We've spoken here before about how great Marcus Miller and his current Renaissance band is live. The group of Miller on bass, Sean Jones on trumpet, Alex Han on saxophone, Adam Agati on guitar, Louis Cato on drums, and Kris Bowers on keys (who wasn't at the Austin gig I attended but was fantastic on Miller's latest album) are certainly talents to behold and exemplify a great combination of the old(-ish, but certainly not too old) pro and young bucks that has run through jazz for time immemorial. If you haven't had the chance to hear Renaissance, you should, but in the meantime, you should watch this two hour performance of the group performing in Marciac back in August after the jump.
They, you know that they who pass sayings from person to person to wherever you hear these things, say Austin is the "Live Music Capital of the World", but from time to time you hear someone, who may have heard it from another version of they, say Austin also has a bit of a blind spot for jazz. It's a point I may have brought up here once or twice. Nevertheless, I was intrigued by how this musicians' "velvet rut" as I recently learned on an episode of Anthony Bourdain's No Reservations would treat Marcus Miller and his band from his latest album, Renaissance. Spoiler alert: they treated the group quite well.
angelikabeener[at]gmail.com / @alternate_takes
As Marcus Miller catches me up on a major project he’d been working on over the last couple years, he stops mid-sentence to give me some background, humbly explaining, “I had produced an album called Tutu for Miles Davis.”
No big whoop, right?
When you talk to the bassist, composer, producer, arranger, and film scorer, his down-to-earth and disarming demeanor is center stage, while his illustrious career speaks volumes for itself. In the twenty-six years since that landmark album with Davis, Miller has carved out his own distinguished path, setting himself miles apart from the pack. His collaborative efforts include an esteemed list of trailblazers across musical styles and genres like Luther Vandross, Aretha Franklin, Elton John, Mariah Carey and Herbie Hancock. He has also positioned himself as one of the most highly sought after black film scorers in Hollywood while simultaneously enjoying a successful solo career. On Renaissance (Concord Jazz), his eighth studio album as a leader, Miller’s message away from his instrument is just as profound as the music performed by he and his fresh band of dynamic, young players. “I think that music is really just a mirror to whatever’s going on in the world, and we’re just in a time where people are kind of playing it safe,” Miller proclaims. “People are nervous; people are thinking about money all the time, so they’re not taking the chances they used to take. It’s difficult -- even if you’re doing something interesting -- it’s difficult to get people to hear it. Record companies are just trying to stay in business so they’re not really concerned with presenting new, challenging music. So it’s more like the business people are calling the shots more than they used to. Back in the day, it was the music lovers who called the shots, and then they’d have to explain it to the business people. Not a lot of guys around like that anymore. Everybody’s just trying to keep the doors open. Music and business has always been an uncomfortable relationship, but right now the music is really suffering.”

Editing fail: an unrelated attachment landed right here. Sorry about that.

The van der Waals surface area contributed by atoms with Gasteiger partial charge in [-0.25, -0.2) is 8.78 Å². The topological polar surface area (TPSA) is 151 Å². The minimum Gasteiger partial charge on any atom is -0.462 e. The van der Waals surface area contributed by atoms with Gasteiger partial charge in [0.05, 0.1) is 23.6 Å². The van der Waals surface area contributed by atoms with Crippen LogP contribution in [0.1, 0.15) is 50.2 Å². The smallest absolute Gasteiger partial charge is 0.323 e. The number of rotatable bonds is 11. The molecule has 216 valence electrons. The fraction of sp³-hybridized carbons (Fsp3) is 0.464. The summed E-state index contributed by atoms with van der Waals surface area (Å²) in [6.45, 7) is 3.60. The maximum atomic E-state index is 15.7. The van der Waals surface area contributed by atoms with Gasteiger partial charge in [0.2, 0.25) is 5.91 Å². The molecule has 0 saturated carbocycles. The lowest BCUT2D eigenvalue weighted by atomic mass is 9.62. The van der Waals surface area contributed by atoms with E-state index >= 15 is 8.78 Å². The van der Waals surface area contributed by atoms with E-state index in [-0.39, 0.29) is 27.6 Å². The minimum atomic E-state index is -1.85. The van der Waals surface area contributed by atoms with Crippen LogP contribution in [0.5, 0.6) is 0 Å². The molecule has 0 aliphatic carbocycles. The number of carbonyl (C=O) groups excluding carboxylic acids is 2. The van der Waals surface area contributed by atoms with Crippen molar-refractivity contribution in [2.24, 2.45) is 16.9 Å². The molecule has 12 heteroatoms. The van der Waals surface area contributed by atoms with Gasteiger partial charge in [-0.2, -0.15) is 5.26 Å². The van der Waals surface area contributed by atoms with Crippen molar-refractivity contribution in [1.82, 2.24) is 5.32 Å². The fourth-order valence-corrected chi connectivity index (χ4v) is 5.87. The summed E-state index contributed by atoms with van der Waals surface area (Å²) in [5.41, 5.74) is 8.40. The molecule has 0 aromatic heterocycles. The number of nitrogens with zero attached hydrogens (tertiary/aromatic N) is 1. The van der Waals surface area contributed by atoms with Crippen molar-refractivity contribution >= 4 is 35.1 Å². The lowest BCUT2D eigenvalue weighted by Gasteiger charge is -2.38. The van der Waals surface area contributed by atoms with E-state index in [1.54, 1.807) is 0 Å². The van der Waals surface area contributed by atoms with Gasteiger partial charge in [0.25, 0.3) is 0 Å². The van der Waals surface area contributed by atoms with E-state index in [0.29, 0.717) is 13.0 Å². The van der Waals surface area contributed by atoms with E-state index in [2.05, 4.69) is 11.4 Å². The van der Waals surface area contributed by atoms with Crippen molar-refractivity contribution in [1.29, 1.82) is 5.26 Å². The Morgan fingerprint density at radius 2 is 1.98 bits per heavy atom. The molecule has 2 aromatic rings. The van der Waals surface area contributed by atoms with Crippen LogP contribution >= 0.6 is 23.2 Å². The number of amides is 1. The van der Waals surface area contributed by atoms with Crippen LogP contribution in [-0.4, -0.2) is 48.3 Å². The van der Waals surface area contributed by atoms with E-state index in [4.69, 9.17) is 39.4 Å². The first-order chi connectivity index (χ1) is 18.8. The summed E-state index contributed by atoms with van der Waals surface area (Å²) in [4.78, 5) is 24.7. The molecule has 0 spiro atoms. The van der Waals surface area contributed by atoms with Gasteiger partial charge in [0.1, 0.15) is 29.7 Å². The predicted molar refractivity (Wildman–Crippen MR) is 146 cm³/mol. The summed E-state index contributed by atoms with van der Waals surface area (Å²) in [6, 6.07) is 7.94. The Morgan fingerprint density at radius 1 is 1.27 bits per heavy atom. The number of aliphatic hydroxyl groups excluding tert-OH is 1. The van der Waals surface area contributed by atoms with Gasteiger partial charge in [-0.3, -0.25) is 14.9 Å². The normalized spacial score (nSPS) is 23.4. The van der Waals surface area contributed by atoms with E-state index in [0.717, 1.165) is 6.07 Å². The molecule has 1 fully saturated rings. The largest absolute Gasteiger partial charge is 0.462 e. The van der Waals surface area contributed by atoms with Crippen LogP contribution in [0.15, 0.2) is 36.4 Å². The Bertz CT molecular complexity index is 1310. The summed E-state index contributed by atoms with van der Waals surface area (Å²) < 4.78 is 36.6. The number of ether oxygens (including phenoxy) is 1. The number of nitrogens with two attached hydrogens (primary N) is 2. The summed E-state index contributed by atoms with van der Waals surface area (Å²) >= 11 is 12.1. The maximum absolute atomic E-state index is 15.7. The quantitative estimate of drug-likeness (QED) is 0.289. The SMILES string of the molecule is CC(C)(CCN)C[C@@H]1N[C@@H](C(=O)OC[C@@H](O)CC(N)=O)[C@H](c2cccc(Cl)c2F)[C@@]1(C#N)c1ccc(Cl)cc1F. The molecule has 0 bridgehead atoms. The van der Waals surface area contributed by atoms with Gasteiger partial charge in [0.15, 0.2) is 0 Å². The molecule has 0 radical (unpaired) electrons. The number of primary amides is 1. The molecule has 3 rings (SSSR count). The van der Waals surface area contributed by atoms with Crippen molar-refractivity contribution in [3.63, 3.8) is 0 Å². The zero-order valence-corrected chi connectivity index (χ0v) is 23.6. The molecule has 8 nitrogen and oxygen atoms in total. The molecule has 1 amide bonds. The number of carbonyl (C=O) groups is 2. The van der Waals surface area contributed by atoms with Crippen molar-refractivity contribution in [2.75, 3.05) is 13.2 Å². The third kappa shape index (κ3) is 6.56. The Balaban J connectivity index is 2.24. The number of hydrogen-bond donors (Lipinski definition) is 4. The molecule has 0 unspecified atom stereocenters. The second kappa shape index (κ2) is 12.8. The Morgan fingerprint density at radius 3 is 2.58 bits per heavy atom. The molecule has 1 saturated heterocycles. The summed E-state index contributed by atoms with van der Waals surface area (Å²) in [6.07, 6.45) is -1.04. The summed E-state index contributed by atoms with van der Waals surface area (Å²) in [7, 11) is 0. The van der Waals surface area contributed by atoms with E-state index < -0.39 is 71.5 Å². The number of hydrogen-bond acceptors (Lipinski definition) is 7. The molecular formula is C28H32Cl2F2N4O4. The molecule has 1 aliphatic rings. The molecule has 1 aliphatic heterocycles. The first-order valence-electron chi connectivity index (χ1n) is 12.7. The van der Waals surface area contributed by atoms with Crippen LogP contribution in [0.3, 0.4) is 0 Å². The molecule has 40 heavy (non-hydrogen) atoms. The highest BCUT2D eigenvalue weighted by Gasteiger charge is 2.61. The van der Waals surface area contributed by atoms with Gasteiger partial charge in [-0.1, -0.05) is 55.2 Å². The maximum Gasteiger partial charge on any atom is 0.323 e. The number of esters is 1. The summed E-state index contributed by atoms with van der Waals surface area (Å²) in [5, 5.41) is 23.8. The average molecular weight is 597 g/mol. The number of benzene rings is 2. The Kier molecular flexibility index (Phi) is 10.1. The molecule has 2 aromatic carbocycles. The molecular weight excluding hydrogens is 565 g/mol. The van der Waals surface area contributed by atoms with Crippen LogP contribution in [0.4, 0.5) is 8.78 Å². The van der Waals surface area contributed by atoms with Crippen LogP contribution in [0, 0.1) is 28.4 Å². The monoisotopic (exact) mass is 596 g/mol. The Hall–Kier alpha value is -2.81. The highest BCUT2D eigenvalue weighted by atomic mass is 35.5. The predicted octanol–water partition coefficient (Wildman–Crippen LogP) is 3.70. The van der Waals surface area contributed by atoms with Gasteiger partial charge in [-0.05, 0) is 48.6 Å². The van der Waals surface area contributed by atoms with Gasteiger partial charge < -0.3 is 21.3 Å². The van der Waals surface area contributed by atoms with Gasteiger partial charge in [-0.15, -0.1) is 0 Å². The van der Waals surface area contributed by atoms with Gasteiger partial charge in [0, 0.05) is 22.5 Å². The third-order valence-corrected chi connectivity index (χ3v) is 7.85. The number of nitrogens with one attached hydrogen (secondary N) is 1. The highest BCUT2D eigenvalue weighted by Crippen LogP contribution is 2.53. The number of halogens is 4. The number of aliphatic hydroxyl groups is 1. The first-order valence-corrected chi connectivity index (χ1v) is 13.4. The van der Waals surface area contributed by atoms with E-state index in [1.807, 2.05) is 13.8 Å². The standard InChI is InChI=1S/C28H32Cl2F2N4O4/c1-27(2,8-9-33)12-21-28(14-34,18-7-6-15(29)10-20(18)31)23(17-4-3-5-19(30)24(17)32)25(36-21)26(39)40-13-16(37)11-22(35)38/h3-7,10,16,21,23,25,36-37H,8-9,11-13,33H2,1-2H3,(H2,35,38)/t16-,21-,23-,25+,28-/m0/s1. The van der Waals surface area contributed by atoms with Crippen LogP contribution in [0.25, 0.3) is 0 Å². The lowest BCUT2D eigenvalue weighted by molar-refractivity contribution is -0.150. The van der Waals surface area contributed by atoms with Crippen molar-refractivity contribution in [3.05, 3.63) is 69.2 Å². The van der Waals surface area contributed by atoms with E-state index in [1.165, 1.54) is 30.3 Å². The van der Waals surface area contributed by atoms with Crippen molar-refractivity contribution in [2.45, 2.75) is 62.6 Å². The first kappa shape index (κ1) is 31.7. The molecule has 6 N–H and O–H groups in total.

Marcus Miller is back in the studio for a new recording slated for this spring in Europe and Asia and for this summer in North America. The cast is Marcus on bass guitar, fretless bass and bass clarinet, Louis Cato on drums, Federico Gonzalez Pena and recent Monk winner Kris Bowers on keyboards, Alex Han on saxophone, Sean Jones and Maurice Brown on trumpet, and Adam Rogers and Adam Agati on guitar. Most of the songs were written by Marcus but he also covers "Mr. Clean" written by Weldon Irvine, who was a mentor to all the young musicians in Jamaica, Queens (Lenny White, Bernard Wright, Omar Hakim, and Tom Browne all played in Weldon's groups). "Mr. Clean" was originally recorded on Freddie Hubbard's 1970 album Straight Life. Marcus also covers "Setembro (Brazilian Wedding Song)", written by Ivan Lins, and covered by Take 6 and Sarah Vaughn on Quincy Jones' Back on the Block. Check out these short clips from the session!
s.helary [at] nextbop.com
If you've been paying attention to Nextbop lately, you already know that Marcus Miller's new album entitled "A Night in Monte-Carlo" will be released on Concord February 1st! In case you missed it here's a link to the official press release. 3 tracks from the album have been available on Marcus' Nextplayer for a while (just click on the big white play button at the top of this post to check 'em out!).
To celebrate the release, Nextbop and Concord are giving away 3 autographed copies of the album! All you have to do is head over to http://facebook.com/nextbop, click on the "Discussions" tab and post a comment letting us know who's your favorite Nextbop Artist OTHER THAN MARCUS!!!! Winners will be selected via Random.org on January 31st 2011. Best of luck to all!